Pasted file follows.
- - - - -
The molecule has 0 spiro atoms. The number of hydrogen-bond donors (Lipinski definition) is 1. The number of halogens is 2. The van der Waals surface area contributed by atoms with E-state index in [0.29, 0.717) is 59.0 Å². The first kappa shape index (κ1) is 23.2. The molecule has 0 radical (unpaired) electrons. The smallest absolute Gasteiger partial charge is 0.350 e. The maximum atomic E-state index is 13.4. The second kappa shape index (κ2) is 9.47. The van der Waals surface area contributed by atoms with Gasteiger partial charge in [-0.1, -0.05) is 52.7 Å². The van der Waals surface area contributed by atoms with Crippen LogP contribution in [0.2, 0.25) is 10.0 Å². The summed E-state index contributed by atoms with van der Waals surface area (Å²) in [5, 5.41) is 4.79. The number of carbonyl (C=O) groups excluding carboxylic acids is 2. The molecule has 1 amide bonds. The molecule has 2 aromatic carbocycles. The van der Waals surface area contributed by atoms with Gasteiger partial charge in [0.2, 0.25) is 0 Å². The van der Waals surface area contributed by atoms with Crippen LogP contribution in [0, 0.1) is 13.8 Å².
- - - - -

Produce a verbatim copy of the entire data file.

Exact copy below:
The molecule has 0 spiro atoms. The number of hydrogen-bond donors (Lipinski definition) is 1. The number of halogens is 2. The van der Waals surface area contributed by atoms with E-state index in [0.29, 0.717) is 59.0 Å². The first kappa shape index (κ1) is 23.2. The molecule has 0 radical (unpaired) electrons. The smallest absolute Gasteiger partial charge is 0.350 e. The maximum atomic E-state index is 13.4. The second kappa shape index (κ2) is 9.47. The van der Waals surface area contributed by atoms with Gasteiger partial charge in [-0.1, -0.05) is 52.7 Å². The van der Waals surface area contributed by atoms with Crippen LogP contribution in [0.2, 0.25) is 10.0 Å². The summed E-state index contributed by atoms with van der Waals surface area (Å²) in [5, 5.41) is 4.79. The number of carbonyl (C=O) groups excluding carboxylic acids is 2. The molecule has 1 amide bonds. The molecule has 2 aromatic carbocycles. The van der Waals surface area contributed by atoms with Gasteiger partial charge in [0.2, 0.25) is 0 Å². The van der Waals surface area contributed by atoms with Crippen LogP contribution in [0, 0.1) is 13.8 Å².